Another post from Dustin Christian of Daddy Geek: Raising the Dungeonmasters of Tomorrow. Today he talks about reconciling the differences in his wife's and his faith and beliefs.
To me, “Christian” is nothing more than my last name. It's a last name that my wife loves because it's applied to her for as long as she can remember, but it's just a name to me.
Rhonda grew up with God as a constant presence in her life. I grew up unsure if God even exists.
I wasn't raised as an Atheist – most of my family considers themselves Christians (the church kind, not the last name kind) and would probably answer the classic question “Have you accepted Jesus Christ as your lord and savior?” with an automatic, knee-jerk yes.
I've been to church, I even know the Lord's prayer by heart, but I've always been the type to question everything and forge my own path. Most church leaders I met didn't like it when a kid constantly questioned their faith, even if I was just trying to understand and reconcile what I saw as inconsistencies. Being constantly told to sit down and shut up, and seeing hypocrites like Jimmy Swaggart and Jim and Tammy Faye Bakker on the television (and hearing about the worst kept secret of pedophile priests) left me full of distrust and disdain for organized religion in general and evangelical Christians in particular.
I went from being Christian by default to agnostic to atheist to... undefined. I've studied and dabbled in other religions, faiths, and philosophies, and developed my own spiritual ideas. I could write thousands of words on the subject, but I now call myself an open-minded agnostic, for the sake of simplicity. I tend to believe there is probably a higher power, but I don't think it matters what you call that higher power – or if you even decide to call that power anything at all – as long as you try to be the best person you can possibly be.
I've never reconciled myself with closed-minded hypocrites of any faith, however. I doubt any one faith has all the answers, and they have to many commonalities to dismiss each other out of hand.
I'd reached the open-minded agnostic, live-and-let-live stage by the time I met Rhonda. But people who were extremely vocal about their faith still made me nervous, and Rhonda definitely wears her faith on her sleeve. As someone with such strong faith, she had never even considered spending her life with somebody who didn't share that faith. And, since we both had kids, any relationship had to beviewed with a consideration towards long-term implications.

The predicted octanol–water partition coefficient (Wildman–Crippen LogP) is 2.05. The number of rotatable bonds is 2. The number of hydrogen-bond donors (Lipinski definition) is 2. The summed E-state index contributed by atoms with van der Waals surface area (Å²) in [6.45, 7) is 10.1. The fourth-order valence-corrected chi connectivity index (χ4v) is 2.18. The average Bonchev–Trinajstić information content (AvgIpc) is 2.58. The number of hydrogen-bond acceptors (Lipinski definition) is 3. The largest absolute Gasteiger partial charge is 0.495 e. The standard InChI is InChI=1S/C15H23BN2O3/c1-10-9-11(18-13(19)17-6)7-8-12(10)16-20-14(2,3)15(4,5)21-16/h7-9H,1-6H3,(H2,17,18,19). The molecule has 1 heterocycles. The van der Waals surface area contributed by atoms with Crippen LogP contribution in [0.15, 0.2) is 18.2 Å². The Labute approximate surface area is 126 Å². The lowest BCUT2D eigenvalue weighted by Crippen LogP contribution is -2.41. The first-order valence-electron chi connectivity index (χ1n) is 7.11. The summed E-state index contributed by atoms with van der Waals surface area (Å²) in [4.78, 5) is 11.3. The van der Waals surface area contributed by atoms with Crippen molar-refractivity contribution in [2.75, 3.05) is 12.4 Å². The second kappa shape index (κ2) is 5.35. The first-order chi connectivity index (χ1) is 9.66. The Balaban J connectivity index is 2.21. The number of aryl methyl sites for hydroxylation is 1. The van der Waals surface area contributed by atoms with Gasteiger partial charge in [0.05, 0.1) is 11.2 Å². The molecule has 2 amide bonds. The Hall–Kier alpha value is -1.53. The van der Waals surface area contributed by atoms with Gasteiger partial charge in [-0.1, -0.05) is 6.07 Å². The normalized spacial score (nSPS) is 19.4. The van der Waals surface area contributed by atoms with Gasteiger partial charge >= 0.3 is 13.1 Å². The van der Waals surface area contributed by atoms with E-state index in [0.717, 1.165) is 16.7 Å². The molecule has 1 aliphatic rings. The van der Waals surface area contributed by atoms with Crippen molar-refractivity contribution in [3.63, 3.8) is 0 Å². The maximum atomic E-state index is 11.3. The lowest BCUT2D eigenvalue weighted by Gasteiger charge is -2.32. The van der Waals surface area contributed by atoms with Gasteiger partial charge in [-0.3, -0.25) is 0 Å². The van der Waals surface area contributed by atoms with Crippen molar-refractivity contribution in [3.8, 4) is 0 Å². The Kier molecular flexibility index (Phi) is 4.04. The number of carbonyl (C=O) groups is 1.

While we were very interested in each other, religion was a potential deal-breaker.
When we talked about what we really believed, though, we found that we actually agreed on most things. Rhonda was raised in a Christian family in a heavily Christian small town, but had her own ideas about what was right and what was wrong. While she was without a doubt a Christian, she could see the value in other belief systems and agreed that, as long as they were focused on trying to bethe best person you could be, they were on the right track.
I believe that we've come to the same point from different paths. If I had been raised going to church every Sunday, I'd probably have a lot more faith. If she was raised away from church, she'd probably be a lot more skeptical – though I hope not as cynical as I am. I know that we've influenced each other. I've made Rhonda question things more and consider life from perspectives other than the Christian viewpoint, and she has caused me to have more faith and become more spiritual.
But I digress.
No matter how much we might agree, there was still the big question – once we were sure that ours was a long-term relationship – of how we would raise our children. Rhonda had never considered anything other than raising her kids as Christians and, while I had moved past my issues with Christianity, I wasn't comfortable with my kids being taught that there was only one way. Besides, I'm still not comfortable with a lot of the “morals” that many Christians profess.
In the end, we decided that the boys will make up their own minds about faith and religion. It's inevitable that Christianity will be the first thing they're exposed to. In this country (and particularly this state), they'll also be exposed to Christianity most often. I'm not looking forward to the day when I have to contradict some of the things the boys will hear (especially from their grandfather who is born-again and thus insists there's no other way to be), but at least I can do that without getting angry. I'm sure there will be bigger fights over the racism and homophobia they'll eventually hear from Rhonda's uncles and other bigots.
Rhonda had the idea of taking them to mosques, temples, and gatherings of other faiths, and I would love to do that – if they show interest. I'm not forcing anything on them. If and when they have questions, we'll answer them as openly and honestly as we know how. I hope it can wait long enough that they'll be able to grasp why Mommy and Daddy don't believe exactly the same things, but we'll do what we must.
The most important thing I can teach my kids is that everyone is different, and different ideas are not only okay – they're essential.